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I hate my dog. She's fat and lazy. Then again, its probably my fault because I don't give her enough exercise :P. She is really annoying thought. Leave the kitchen door open for 30 seconds and she will sneak in and eat the trash. She's eaten dinners for 6, loaves of bread, chicken carcasses, fishing line (had to pull it out of her throat), plastic bags (had to pull it out the other end), soap/grease water, and other dogs' poo. I really wish I didn't get her. She barks when I don't give her attention, and demands too much responsibility relative to how little companionship/utility she offers.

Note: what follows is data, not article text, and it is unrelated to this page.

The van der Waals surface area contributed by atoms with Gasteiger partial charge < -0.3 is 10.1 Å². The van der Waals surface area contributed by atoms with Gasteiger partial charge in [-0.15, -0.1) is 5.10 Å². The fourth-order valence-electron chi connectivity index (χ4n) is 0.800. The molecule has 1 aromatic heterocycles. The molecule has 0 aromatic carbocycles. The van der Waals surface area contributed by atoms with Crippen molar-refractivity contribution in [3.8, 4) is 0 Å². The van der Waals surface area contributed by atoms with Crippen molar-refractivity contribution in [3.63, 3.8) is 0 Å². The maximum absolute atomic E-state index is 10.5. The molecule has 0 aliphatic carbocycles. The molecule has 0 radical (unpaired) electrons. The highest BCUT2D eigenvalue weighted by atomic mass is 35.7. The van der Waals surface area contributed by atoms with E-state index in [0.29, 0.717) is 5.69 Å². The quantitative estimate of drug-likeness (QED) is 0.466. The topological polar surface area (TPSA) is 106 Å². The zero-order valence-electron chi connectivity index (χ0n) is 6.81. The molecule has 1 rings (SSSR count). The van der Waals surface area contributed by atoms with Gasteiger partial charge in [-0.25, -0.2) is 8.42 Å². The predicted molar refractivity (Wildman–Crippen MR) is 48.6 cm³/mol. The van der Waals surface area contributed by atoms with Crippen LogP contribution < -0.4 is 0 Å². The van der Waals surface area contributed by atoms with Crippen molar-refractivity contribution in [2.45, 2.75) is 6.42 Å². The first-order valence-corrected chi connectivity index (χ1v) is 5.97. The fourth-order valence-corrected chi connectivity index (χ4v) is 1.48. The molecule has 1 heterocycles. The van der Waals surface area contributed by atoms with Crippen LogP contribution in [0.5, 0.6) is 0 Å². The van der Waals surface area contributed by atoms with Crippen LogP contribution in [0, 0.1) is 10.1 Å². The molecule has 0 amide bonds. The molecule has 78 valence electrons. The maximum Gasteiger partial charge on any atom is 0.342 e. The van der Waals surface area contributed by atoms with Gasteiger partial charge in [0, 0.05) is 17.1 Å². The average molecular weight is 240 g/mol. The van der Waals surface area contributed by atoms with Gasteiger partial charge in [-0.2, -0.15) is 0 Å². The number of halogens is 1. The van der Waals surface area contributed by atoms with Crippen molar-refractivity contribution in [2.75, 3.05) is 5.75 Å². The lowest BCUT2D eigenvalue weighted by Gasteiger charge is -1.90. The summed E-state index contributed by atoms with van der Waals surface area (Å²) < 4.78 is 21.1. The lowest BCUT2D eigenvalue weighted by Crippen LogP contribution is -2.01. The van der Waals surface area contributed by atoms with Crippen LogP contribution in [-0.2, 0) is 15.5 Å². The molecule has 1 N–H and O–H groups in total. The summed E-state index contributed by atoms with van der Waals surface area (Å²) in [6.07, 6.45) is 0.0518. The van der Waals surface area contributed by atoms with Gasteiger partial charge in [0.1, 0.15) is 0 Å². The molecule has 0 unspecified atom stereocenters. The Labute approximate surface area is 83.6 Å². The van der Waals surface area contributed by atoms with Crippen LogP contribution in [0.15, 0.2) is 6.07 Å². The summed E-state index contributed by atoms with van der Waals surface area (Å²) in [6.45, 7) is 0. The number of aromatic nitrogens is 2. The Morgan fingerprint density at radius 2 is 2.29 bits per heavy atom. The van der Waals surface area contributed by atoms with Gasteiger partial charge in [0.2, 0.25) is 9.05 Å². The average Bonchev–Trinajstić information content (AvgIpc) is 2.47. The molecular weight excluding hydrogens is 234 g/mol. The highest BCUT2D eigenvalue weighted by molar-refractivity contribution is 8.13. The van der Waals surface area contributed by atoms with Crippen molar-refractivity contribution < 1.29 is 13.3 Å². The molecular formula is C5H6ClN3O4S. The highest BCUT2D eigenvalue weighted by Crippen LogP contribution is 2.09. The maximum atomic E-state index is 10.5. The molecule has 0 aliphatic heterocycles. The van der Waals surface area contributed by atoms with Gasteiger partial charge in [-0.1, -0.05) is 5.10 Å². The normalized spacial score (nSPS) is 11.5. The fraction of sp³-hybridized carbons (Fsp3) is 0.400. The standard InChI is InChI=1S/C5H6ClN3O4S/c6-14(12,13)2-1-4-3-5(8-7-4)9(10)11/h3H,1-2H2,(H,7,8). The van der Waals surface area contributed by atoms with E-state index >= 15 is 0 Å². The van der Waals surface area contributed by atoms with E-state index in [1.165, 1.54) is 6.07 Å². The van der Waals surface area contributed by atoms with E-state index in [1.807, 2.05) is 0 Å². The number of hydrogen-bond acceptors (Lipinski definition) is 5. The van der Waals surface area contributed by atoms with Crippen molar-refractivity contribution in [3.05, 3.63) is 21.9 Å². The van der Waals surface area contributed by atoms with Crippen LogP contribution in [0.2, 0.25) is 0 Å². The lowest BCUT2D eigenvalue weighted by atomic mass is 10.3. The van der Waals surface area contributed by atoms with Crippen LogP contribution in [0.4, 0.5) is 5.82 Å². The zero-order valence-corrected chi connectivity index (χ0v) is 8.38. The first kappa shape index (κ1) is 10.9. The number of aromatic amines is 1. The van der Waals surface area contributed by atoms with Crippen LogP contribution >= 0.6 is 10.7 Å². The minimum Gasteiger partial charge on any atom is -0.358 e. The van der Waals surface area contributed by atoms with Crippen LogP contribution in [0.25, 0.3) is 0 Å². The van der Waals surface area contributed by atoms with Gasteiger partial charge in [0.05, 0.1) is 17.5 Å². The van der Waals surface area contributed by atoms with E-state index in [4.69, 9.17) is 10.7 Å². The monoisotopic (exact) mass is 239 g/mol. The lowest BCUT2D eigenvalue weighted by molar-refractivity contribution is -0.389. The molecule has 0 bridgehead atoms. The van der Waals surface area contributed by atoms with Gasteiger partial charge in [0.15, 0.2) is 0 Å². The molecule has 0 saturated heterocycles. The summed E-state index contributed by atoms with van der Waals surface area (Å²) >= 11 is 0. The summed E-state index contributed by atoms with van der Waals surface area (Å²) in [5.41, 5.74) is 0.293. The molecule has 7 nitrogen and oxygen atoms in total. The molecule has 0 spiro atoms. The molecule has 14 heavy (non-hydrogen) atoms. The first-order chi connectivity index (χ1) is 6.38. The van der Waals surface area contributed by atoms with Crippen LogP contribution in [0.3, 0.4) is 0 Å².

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Old 04-27-2010, 11:59 PM   #9 (permalink)
 
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Having owned 4 dogs in my lifetime(with my parents being the primary caretakers) I can say dogs are definitely worth owning if you don't mind putting in the time and emotional investment. Not only are "most" dogs great companions, but when walking them they are great conversation starters to meet new people, and are pleasant overall to take care of if you pay attention to them.
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Old 04-28-2010, 12:01 AM   #10 (permalink)
 
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Had to post this. Okay, it's soppy, but I like it.


A store owner was tacking a sign above his door that read " Puppies For Sale". Signs like that have a way of attracting small children, and sure enough, a little boy appeared under the store owner's sign.